The penalty for a first time DWAI driving while ability impaired conviction is 2 days to 180 days in jail, the minimum 2 days may be suspended upon the person successfully completing an alcohol/drug evaluation and treatment.  A BAC of .20 or greater requires 10 days up to 1 year in jail, however the court may apply the same sentencing alternatives listed above for DUI offenses.  Probation may be imposed for a maximum of 2 years.

Second offenses, including DUI 2nd, DWAI 2nd, and DUI per se 2nd, with the prior being greater than 5 years ago, require a minimum mandatory 10 days up to 1 year of jail, however the Court retains discretion to impose the sentencing alternatives listed above.  No deductions to the jail sentence are allowed for trusty prisoner status, however the person can receive credit for time served prior to the sentence.  A fine of $600 to $1500 will be imposed, with the Court retaining discretion to suspend the fine.  48 hours to 120 hours of community service will be imposed, and is mandatory.  A minimum period of 2 years of probation will be imposed, in addition to a suspended 1-year jail sentence (on top of any jail imposed as a condition of probation).

If a person is convicted of DUI 2nd, DWAI 2nd, or DUI 2nd and the prior conviction (the 1st offense) occurred less than 5 years before the current offense, then the Court does not have discretion to impose the sentencing alternatives listed above.  However, the Court may still authorize work release, education release, and medical release (if these programs are available in the county jail of the sentencing court).  The purpose of the release has to be related to the following: continuing employment that the person held at the time of sentencing, continuing education that the person was enrolled in at the time of sentencing, participation in Level II treatment.

What is a “prior offense” for sentencing purposes?  A prior offense under Colorado law is when a person has a prior conviction for DUI, DUI per se, DWAI, vehicular homicide, vehicular assault, or aggravated driving with a revoked license, driving under restraint-alcohol.  These prior offenses need not to have occurred in Colorado.  The priors are counted whether they occurred in Colorado, another state, the US, or an territory subject to the jurisdiction of the US.  Thus, Colorado takes a very broad and aggressive approach to what constitutes a prior.  Furthermore, Colorado does not have a specific “look back period” for priors.  Colorado factors in priors which occurred at any time during the person’s life.  In other words, a lifetime “lookback period” is utilized.  Even if a prior offense occurred 20 or 30 years ago, or more, Colorado will utilize it for sentencing purposes as a prior conviction.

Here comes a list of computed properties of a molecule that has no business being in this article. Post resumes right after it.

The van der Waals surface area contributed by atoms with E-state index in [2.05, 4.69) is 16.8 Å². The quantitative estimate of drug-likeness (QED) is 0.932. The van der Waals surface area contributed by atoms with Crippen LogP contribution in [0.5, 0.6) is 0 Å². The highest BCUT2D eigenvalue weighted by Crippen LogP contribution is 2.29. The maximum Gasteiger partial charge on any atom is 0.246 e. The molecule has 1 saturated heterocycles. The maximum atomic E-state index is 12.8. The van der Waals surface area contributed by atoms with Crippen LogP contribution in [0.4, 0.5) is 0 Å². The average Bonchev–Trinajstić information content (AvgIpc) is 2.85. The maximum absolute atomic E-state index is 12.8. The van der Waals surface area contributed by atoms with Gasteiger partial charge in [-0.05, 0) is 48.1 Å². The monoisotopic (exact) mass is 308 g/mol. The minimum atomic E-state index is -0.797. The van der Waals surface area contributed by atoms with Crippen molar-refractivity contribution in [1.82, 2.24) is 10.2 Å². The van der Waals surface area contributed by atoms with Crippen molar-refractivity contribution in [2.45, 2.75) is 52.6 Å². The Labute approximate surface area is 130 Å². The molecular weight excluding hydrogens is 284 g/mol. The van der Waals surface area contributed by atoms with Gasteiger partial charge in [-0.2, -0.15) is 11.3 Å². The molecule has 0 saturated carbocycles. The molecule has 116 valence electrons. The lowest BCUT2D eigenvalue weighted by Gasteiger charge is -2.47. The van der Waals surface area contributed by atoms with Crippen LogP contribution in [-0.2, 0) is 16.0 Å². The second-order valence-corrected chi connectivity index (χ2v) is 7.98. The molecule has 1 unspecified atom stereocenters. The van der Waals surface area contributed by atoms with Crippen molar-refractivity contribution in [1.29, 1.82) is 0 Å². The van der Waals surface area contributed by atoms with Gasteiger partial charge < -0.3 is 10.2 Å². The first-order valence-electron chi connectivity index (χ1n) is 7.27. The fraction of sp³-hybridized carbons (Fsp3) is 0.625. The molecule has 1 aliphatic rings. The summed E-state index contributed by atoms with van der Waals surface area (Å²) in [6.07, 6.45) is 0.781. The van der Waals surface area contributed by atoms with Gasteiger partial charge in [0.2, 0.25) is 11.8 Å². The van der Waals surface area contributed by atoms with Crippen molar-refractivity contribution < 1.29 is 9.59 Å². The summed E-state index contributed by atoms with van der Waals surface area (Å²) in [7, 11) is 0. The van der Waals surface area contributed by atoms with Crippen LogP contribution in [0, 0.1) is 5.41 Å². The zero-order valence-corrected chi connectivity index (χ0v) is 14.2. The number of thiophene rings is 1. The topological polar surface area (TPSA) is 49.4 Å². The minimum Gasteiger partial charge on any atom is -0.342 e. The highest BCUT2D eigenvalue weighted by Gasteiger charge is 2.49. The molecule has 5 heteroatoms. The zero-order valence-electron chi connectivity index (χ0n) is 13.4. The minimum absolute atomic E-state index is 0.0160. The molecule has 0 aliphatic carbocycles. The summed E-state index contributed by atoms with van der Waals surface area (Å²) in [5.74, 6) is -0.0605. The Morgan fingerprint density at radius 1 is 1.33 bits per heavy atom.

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Being charged with a DUI in Colorado can be one of the most stressful times a person can go through in life.  Unfortunately, sometimes the stress of a DUI can be greatly compounded by also being charged with possessing a gun while intoxicated.

If you were stopped for DUI, DUI per se, DWAI, or DUI drugs in Colorado and had a gun in your vehicle, you most likely were also charged with “drunk with a gun” or “possessing a weapon while intoxicated”.  The statutory charge is identified as “prohibited use of weapons”, however it’s all the same charge- it’s simply characterized differently in some charging documents.  This charge is a Class 2 Misdemeanor offense and is punishable by 3 months up to to 364 days in the county jail and a fine of $250.00 up to $1000.00.  Whether or not the gun was loaded makes no difference under the statute- a loaded gun is treated the same was as an unloaded gun.  However, the fact that the gun was loaded or unloaded and the proximity of the gun to the driver are certainly factors that may be taken into consideration by a prosecutor in assessing aggravation/mitigation and strength/weaknesses in the case.